Light Rail Notes
by James Seamon  Page 2

Canadian Light Rail Vehicle
Canada's Standard Light Rail Vehicle

Add Toronto to the North American cities that have placed firm orders for new light rail equipment. Two hundred cars like the exhibit car above (at the Canadian National Exhibition) have been ordered from the Urban Transportation Development Corporation.
     The meeting, presented by the Transportation Research Board (formerly the Highway Research Board), was well covered by the press and other media. Other sponsors included UMTA, the APTA, and the University of Pennsylvania.
     Several streetcar museums were represented, but only a few remarks were heard about the "good old days." Most participants were concerned about Light Rail's future as a viable alternative for medium density transit corridors, in cities of various sizes.
     Dayton, Ohio , has a plan for Light Rail Transit, and is ready to begin construction as soon as Federal funding is assured.
     San Francisco, of course, is working on its Light Rapid Transit line beneath Market Street, and both San Francisco and Boston have new cars on order. Shaker Heights and Pittsburgh have recently refurbished their PCC equipment, and Philadelphia is beginning a rebuilding program, as is Toronto. 

SLRV Test Ride in Boston
     In the wee hours of the morning of July 12, 1975, 1 rode Boeing's Light Rail Vehicle test car on the Massachusetts Bay Transportation Authority's Riverside Line in Boston.
     Tests were conducted on the western end of the grade-separated line, over a section of rebuilt track complete with continuous welded rail. The test runs were made without passengers, a full operating load being simulated with sand bags.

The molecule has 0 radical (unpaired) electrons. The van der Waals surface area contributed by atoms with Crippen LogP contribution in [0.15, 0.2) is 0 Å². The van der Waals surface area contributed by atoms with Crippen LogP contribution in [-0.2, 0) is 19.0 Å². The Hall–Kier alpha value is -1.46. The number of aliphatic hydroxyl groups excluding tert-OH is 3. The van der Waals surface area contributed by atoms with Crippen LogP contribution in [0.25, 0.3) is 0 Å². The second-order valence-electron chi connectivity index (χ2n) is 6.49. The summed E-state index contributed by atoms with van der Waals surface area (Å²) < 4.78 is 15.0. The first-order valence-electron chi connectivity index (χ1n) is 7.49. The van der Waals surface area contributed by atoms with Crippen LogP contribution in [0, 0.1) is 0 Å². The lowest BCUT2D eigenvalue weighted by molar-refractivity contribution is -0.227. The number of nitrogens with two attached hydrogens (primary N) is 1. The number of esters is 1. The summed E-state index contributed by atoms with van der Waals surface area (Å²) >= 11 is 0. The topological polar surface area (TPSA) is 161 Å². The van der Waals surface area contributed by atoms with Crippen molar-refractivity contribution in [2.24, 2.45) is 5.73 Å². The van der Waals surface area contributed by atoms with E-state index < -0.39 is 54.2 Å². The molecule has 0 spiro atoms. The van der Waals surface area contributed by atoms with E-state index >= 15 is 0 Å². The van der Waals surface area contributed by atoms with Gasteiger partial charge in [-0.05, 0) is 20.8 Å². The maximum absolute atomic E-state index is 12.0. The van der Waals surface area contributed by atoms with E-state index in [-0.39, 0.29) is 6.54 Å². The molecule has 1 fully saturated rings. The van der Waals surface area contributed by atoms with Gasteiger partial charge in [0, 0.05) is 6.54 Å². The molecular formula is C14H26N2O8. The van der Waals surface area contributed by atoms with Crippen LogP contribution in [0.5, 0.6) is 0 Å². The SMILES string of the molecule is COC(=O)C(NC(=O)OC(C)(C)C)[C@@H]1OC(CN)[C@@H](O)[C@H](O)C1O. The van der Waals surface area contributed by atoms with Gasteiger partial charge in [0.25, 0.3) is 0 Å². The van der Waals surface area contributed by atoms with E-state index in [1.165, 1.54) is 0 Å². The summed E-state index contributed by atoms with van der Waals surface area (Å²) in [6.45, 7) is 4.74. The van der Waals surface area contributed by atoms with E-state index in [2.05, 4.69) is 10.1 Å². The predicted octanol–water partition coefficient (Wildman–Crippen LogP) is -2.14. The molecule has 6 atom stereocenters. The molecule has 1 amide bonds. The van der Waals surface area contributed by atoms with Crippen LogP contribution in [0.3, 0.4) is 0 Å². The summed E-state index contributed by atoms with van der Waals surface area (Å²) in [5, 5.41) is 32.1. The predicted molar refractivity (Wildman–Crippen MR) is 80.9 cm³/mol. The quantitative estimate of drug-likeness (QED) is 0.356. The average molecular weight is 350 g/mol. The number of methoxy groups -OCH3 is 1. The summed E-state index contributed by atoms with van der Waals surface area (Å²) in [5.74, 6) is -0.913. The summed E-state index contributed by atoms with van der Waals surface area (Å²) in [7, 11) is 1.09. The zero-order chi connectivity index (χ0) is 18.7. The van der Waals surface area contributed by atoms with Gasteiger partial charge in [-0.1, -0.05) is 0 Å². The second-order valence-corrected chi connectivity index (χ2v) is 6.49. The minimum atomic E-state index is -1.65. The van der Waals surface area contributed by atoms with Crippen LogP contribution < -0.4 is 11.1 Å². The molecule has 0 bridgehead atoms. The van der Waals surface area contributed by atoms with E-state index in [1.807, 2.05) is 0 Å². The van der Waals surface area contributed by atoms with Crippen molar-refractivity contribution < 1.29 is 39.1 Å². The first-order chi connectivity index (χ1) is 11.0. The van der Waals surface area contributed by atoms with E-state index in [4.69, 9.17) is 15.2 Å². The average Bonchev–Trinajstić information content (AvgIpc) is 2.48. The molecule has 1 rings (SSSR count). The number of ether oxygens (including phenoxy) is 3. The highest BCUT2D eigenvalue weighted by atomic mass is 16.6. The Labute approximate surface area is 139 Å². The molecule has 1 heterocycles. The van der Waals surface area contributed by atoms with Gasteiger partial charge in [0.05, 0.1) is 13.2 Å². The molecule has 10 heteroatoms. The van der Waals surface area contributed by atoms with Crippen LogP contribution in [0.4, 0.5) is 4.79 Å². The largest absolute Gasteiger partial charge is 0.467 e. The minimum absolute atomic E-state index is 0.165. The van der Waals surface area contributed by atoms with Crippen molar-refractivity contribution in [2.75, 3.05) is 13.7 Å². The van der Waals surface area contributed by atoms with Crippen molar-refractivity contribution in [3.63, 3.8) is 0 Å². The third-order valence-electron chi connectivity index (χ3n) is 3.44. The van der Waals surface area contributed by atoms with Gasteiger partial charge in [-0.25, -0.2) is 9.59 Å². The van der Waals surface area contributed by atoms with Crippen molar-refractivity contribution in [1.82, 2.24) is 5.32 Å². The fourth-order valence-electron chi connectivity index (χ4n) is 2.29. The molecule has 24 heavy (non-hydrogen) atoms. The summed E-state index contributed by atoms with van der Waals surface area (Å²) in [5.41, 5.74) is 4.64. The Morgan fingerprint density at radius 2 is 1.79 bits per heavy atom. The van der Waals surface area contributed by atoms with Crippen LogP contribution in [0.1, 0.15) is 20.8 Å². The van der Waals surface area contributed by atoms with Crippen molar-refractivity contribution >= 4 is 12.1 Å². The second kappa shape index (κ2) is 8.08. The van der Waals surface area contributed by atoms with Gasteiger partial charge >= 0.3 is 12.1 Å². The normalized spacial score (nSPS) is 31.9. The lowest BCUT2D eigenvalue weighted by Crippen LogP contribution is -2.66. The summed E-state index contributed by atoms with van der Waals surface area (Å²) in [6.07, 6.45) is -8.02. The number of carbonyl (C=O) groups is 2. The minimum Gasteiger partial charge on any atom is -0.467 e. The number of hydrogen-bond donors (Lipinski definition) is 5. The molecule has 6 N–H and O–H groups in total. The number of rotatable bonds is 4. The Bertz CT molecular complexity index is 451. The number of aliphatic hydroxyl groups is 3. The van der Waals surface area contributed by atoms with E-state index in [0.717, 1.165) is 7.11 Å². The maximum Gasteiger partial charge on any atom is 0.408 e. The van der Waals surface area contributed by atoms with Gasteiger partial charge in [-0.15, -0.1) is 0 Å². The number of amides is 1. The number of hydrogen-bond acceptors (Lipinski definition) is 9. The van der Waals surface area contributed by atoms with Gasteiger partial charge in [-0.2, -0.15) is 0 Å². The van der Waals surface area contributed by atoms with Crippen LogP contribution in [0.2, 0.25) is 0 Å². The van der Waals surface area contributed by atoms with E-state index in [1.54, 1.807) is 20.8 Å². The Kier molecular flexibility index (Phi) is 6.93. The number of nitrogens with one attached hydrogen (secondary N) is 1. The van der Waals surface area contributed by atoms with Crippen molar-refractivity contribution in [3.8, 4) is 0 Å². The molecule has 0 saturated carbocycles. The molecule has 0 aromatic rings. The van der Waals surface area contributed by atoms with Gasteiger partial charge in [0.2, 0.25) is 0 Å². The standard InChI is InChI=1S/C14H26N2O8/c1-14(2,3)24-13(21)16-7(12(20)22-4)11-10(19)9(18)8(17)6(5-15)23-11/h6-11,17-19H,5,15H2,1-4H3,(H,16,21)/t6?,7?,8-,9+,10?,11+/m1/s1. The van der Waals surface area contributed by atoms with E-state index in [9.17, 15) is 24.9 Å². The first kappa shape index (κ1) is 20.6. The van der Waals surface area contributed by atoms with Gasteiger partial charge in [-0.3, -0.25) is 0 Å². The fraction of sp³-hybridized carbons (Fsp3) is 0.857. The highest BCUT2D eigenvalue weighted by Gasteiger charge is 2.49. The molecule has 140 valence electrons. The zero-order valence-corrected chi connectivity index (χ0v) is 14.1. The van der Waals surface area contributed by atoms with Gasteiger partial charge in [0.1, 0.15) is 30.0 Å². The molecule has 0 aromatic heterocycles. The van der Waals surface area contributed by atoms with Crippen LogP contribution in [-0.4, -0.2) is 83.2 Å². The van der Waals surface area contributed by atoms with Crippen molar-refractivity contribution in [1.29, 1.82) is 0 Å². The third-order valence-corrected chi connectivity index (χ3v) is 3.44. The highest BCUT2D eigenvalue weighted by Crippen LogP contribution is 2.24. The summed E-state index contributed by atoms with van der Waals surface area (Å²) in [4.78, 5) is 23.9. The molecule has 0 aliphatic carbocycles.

The car ran a series of starts and stops to simulate operation on San Francisco's Market Street Line. The MBTA track is in excellent condition, and the old PCC car on which I came out rode very well even at speed. Even so, the Boeing car was noticeably smoother with its air suspension.
     Although the Boeing car's acceleration was not as fast as the PCCs, it still performed quite well. Braking was impressive, with the dynamic braking system holding high current down to zero speed. This is a real improvement over traditional dynamic braking, which fades badly at low speed.
     Boeing used a traditional trolley pole to get into and out of the yards, but used pantograph operation on the main line.
     I found the car generally impressive, with one glaring design error. The windshield is so near to true vertical that night operation is impossible unless black cardboard is hung behind the operator's compartment to eliminate glare from the interior lighting. Later model PCC cars had sloped windshields that eliminated this problem.
     The Boeing crew is largely aerospace and electrical engineers, some of whom would prefer to get back to aircraft work. Both the Boeing crew and MBTA people were very friendly and helpful (I had previously cleared with MBTA headquarters by letter). The MBTA people are sold on light rail, and very proud of the Riverside Line.
     The MBTA plans to operate the articulated Boeing cars in two-car trains, which will equal current threecar PCC trains in overall length.

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Last updated Thursday, April 12, 2001